How is the sport going?

A questionable interpretation of the technical regulations by the FIM gave Ducati a clear advantage over the competition. Even if practically all media and commentators are constantly fooling their readers and listeners, the competition has been completely distorted since 2019. And the fairy tale of “Ducati Power” has exactly one single background in WorldSBK, and unfortunately, from the point of view of many fans, it is worthless from a sporting point of view. You can see it with the naked eye when you see Alvaro Bautista literally fly past all opponents on the long straights. Significantly more speed of its Panigale V4 compared to all competitors in combination with its flyweight works wonders. On the other hand, record world champion Johnny Rea was completely braked on his Kawasaki ZX-10RR, which has been completely renewed since 2021, and his engine was literally castrated. Because of this, and because Bautista went almost flawless in contrast to 2019, the 2022 season was one of the most boring in history. This is unlikely to change much in the coming year.

The artificial castration of the world champion make from 2015 to 2020 is highlighted in yellow – despite the completely new model, Kawasaki was robbed of practically all chances of winning a new title just a few days before the start of the 2021 season. Completely insidious by the FIM, all pre-season tests of the Greens became almost worthless because the gear ratios no longer fit due to the speed reduction. The result was countless falls by the reigning world champion Jonathan Rea and also in 2022 an absolute lack of a chance on fast routes compared to the competition. As early as the late 1960s, the FIM had alienated the Japanese brands in Grand Prix racing. The next coup followed half a century later.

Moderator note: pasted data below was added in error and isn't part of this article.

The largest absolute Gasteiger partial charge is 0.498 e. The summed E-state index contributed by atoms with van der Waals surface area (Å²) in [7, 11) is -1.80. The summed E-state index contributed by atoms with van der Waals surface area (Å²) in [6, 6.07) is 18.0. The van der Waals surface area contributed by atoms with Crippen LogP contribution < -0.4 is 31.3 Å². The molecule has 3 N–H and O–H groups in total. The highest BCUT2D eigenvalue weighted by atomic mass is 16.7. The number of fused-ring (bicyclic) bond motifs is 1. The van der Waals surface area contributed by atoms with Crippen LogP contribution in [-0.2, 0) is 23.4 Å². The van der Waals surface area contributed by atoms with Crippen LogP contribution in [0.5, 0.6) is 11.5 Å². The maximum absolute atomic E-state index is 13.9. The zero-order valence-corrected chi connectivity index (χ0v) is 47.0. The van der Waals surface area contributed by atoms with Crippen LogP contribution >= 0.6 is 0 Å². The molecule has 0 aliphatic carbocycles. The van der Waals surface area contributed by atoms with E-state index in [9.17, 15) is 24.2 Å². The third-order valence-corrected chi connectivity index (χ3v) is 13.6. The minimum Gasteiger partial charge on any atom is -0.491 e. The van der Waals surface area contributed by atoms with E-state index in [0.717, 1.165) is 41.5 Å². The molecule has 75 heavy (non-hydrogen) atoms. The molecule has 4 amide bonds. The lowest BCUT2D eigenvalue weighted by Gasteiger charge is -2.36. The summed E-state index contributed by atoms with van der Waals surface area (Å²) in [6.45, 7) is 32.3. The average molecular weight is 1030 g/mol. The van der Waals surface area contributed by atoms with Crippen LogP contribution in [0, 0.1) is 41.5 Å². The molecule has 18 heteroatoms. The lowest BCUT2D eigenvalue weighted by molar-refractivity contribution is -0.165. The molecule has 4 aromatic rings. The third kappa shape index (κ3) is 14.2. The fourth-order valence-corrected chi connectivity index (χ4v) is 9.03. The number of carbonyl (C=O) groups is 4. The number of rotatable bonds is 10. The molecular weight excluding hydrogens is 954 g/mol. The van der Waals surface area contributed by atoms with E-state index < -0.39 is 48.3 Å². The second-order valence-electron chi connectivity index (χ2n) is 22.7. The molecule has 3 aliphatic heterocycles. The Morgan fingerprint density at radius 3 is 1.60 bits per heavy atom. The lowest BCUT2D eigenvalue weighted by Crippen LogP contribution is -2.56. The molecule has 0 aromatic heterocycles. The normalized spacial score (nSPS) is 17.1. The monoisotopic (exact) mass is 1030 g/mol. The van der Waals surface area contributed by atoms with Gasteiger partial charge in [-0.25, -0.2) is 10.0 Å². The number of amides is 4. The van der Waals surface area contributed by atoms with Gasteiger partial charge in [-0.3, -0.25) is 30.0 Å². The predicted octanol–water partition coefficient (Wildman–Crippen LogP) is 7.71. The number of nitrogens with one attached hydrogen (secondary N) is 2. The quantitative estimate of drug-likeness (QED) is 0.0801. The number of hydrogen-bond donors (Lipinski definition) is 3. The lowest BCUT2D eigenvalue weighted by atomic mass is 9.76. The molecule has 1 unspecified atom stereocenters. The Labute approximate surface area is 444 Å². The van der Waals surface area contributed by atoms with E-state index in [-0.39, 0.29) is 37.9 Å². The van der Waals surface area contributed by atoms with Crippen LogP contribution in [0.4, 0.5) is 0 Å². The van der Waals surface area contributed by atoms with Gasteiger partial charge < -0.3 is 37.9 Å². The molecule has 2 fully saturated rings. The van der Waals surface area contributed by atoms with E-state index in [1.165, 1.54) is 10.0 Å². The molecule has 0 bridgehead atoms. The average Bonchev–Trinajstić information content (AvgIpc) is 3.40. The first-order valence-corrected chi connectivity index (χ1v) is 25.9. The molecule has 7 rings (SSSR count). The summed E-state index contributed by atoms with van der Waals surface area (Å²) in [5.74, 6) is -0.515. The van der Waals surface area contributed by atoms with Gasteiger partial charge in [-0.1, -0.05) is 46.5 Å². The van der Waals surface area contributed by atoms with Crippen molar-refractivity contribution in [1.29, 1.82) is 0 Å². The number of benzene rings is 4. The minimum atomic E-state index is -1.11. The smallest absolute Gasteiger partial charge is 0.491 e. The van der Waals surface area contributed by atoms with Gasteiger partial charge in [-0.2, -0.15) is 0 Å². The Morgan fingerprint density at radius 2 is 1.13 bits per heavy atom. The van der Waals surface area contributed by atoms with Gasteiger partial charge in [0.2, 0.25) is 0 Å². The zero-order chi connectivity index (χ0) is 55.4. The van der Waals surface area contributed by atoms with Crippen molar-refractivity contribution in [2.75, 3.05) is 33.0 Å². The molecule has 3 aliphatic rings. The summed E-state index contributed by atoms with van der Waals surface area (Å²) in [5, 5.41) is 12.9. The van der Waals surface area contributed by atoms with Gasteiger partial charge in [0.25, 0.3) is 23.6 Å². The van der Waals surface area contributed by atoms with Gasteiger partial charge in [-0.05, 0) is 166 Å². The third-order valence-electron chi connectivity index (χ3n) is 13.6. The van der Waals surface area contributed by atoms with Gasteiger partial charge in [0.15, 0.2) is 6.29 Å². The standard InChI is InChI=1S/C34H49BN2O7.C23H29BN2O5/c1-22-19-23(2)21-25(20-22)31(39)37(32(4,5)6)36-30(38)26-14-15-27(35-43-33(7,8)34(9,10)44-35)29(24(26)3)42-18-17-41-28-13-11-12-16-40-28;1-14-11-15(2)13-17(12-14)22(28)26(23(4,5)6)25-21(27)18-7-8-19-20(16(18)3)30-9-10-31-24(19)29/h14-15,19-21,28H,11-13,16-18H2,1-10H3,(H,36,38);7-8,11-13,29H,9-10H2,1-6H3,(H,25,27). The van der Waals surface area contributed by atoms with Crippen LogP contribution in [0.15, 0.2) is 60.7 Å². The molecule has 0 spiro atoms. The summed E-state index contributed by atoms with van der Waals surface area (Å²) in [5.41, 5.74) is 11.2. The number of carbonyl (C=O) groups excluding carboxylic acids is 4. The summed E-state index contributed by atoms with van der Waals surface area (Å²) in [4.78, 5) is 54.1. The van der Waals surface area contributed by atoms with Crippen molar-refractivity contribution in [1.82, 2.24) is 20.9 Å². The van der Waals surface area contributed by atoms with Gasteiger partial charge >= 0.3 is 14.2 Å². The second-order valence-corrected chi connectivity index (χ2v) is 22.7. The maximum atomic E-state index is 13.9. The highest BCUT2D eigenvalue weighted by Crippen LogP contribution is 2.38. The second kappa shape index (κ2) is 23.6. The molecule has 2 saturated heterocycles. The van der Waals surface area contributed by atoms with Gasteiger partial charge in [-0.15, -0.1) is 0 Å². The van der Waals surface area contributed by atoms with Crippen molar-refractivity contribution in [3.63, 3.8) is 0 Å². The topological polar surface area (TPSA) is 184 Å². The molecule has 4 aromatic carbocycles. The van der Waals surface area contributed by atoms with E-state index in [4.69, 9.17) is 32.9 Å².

A look at the 5-cylinder 125 cc GP Honda from 1966 – a technical marvel and even superior to the Japanese competition at the time. The Swiss racing midget Luigi Taveri clearly won this year’s World Championship ahead of the tiny Bill Ivy (England) on a Yamaha, who won the title the following year. Honda, on the other hand, concentrated only on the middle and larger classes from 1967 onwards. With success, as proved by Mike “the Bike” Hailwood’s world title in the 250 cc class on the 6-cylinder four-stroke Honda. Before the 1968 season, when the FIM decided to make a drastic change in regulations to eliminate Japanese dominance, Honda and Suzuki decided to withdraw from the world championship, causing a sporting scandal. The supreme motor sport authority never did anything against the dominance of MV Agusta in the premier class, although their drivers sometimes won race after race with a minute advantage.